Alex is the next kiddo.  He desperately wants to know multiplication.  That is going to be our main focus.  That and geography.  Ticks me off the schools around here really could care less about what the kids know in regards to geography.  I think kids should know where they live and just where they are in the world.  That it is a big world.  My now 4th & 5th graders, Alex & Alyona, did NOT know the capital of this country, did NOT know the capital of our state, and did NOT know much of anything about the other states in the US, let alone other countries in our world.  Now, Alex, Alyona and Nik are learning landmarks all over the world, deciding where they want the Boyd Bus tour next summer to go(more on this in another post), and many other things. They are learning at their own pace.

Alyona is way further behind than I even thought before.  Way behind. Right now, I have her doing some kindergarten/ first grade work and she is still struggling greatly.  She wants to read so, so badly. Someone on here suggested a reading program they used and I am definitely looking into that.  We are using some various lapbooks as well for certain things.

We are not using one set curriculum.  A variety of work books from Sam's, some from online school publishing companies, homeschool in the woods, etc.  Just a real variety.  Plan on field trips too.  We've gone to the History Museum last month.  This month, the planetarium since we're studying stars and the farm for pumpkins.  We are building a solar oven next week.  All kinds of neat little projects as my kids are visual learners.  How do they learn?


At their own pace.  Even if it is with spaghetti noodles as manipulatives for math.  Alex has learned so much in just these past two weeks, he has asked to be homeschooled through 6th grade as well!  Do they stay in the house all day?  Umm, no.  We do do our work inside but we go for walks, to the park, story time, soccer, church, etc.  Do they still have friends?  Yepper!  In fact, they're over here right now.  I know my kids are not on grade level.  Most FASers are not on grade level.  However, I do feel confident they are going to learn a tremendous amount this year and be able to tell you about certain things.  We have much planned for September and October.  Can't wait to share.  And, one of the students in Alyona's class last year & neighbor, is going to be homeschooled as well.  We'll be doing some field trips together.  Thanks to all who helped us learn more about homeschooling our special kids and what we could do to best serve them.  Should be a fantastic year!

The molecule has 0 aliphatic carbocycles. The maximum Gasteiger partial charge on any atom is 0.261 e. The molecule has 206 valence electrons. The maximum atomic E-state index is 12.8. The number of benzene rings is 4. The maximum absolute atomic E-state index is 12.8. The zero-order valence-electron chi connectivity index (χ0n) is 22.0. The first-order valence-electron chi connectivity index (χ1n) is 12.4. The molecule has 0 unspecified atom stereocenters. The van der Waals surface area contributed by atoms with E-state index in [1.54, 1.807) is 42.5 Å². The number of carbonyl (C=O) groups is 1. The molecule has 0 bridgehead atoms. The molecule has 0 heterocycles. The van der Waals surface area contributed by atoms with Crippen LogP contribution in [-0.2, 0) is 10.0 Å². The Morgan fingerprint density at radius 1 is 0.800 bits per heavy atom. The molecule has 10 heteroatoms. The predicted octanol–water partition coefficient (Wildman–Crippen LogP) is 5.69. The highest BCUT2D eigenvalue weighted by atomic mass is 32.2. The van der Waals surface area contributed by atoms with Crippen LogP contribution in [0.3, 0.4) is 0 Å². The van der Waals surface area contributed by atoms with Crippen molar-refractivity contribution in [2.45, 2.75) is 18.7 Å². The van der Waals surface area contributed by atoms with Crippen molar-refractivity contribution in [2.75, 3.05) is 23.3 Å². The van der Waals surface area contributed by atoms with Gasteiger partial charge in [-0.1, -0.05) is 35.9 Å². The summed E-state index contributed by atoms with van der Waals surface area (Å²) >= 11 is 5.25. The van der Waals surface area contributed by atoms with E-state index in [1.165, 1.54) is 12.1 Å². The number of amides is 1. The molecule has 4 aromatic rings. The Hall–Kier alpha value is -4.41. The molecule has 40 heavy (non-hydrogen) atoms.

2 comments:

  1. I think if Nik's primary language has been ASL it would be detrimental drop it. But, at the same time, full immersion is important. Of course, full immersion wouldn't matter if it was not accessible to him. Continuing speech and spoken English services is fine too, but I wouldn't drop the ASL.

    I know you've mentioned a speech therapist and that he had an interpreter at his old school. Has he ever had any ASL services or assessments?

    It's too bad there wasn't more Deaf adults and children in your area for your family to interact with. I know I mentioned before that there may be some Deaf camps or family learning weekends where there are Deaf adults and kids that use ASL.

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  2. You are doing an AWESOME job!The pros outweigh the con's...I don't think the services help unless they are done away from the school if the child doesn't feel nurtured and safe.Especially if the kids at the school are rough. That's been my experience in Boston anyway.